Analysts: Hungary’s CPI nears 1% threshold last month

Food

Hungaryʼs annual headline consumer inflation is likely to have reached, or even breached, the 1% threshold last month largely on the back of base effects, London-based emerging markets economists said late yesterday prior to today’s data release, according to Hungarian news agency MTI.

The consensus forecast is calling for a 1.2% year-on-year headline rate for January after a 0.9% print in December.

At the lower edge of the forecast range, Royal Bank of Scotlandʼs analysts said they expect Hungaryʼs year-on-year CPI to be at 1%, on a 0.1% month-on-month decline. “The main source of the downside pressure this month, on our estimates, will come from a nearly 5% month-on-month drop in petrol pump prices and from the reduction of the VAT rate on pork meat from 27% to 5%”, they added.

Analysts at JP Morgan said that despite the large oil price decline and the resulting drag on headline CPI in January, they project that inflation rose to 1.1% in Hungary. The higher trend mostly reflects food inflation, but base effects also play a role, they added.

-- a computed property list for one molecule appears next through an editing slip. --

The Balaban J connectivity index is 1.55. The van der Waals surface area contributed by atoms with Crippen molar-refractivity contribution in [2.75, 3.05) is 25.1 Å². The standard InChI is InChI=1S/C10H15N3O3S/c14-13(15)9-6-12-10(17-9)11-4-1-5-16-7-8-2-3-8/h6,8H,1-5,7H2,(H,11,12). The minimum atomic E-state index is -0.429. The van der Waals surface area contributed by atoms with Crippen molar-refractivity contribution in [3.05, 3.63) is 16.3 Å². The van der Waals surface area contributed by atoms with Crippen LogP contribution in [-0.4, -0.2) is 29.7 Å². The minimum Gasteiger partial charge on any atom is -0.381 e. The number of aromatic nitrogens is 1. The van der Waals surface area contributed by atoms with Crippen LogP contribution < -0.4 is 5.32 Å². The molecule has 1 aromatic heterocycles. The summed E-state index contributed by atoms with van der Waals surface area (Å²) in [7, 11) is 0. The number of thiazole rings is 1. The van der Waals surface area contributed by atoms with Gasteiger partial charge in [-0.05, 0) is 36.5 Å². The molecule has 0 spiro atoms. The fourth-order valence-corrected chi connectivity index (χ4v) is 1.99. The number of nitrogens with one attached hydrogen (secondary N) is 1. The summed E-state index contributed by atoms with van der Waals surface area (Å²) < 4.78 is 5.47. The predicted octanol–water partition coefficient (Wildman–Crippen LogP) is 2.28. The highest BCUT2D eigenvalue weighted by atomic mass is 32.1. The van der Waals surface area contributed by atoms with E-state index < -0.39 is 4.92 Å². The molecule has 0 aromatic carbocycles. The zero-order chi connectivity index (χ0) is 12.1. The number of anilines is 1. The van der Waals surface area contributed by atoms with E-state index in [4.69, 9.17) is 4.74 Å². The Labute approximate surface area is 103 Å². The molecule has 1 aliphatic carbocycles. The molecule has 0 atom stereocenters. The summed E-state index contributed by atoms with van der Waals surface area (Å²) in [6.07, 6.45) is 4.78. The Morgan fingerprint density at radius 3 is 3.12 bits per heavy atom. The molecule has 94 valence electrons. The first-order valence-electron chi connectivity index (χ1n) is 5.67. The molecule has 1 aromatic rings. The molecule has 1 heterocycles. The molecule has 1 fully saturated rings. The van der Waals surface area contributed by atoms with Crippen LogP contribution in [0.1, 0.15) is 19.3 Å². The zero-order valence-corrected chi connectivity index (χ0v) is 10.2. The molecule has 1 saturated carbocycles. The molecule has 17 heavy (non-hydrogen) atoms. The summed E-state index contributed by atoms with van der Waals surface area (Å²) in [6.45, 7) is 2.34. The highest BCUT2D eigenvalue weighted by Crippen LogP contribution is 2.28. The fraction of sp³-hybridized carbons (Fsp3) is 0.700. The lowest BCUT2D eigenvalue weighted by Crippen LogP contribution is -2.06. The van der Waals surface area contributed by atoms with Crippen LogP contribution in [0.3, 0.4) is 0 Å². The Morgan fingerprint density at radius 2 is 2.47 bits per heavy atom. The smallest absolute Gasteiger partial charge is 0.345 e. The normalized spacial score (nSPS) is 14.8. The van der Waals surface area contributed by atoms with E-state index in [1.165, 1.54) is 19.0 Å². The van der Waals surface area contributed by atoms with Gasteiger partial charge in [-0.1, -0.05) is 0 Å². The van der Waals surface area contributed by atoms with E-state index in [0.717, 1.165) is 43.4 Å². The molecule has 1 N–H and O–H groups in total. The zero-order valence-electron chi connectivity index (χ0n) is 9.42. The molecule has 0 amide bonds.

At the top end of the forecast range and significantly above consensus, London-based economists at Goldman Sachs said that despite a recent slowdown in the pace of reflation, they expect Hungarian inflation to have accelerated to about 1.7% year-on-year last month. The large increase is mainly due to base effects, reflecting an earlier round of utility price cuts.

“Low fuel prices remained, in our view, the key disinflationary factor (...) Volatile food prices could (also) lead to a downside surprise in the January prints”, Goldman Sachsʼs analysts said.

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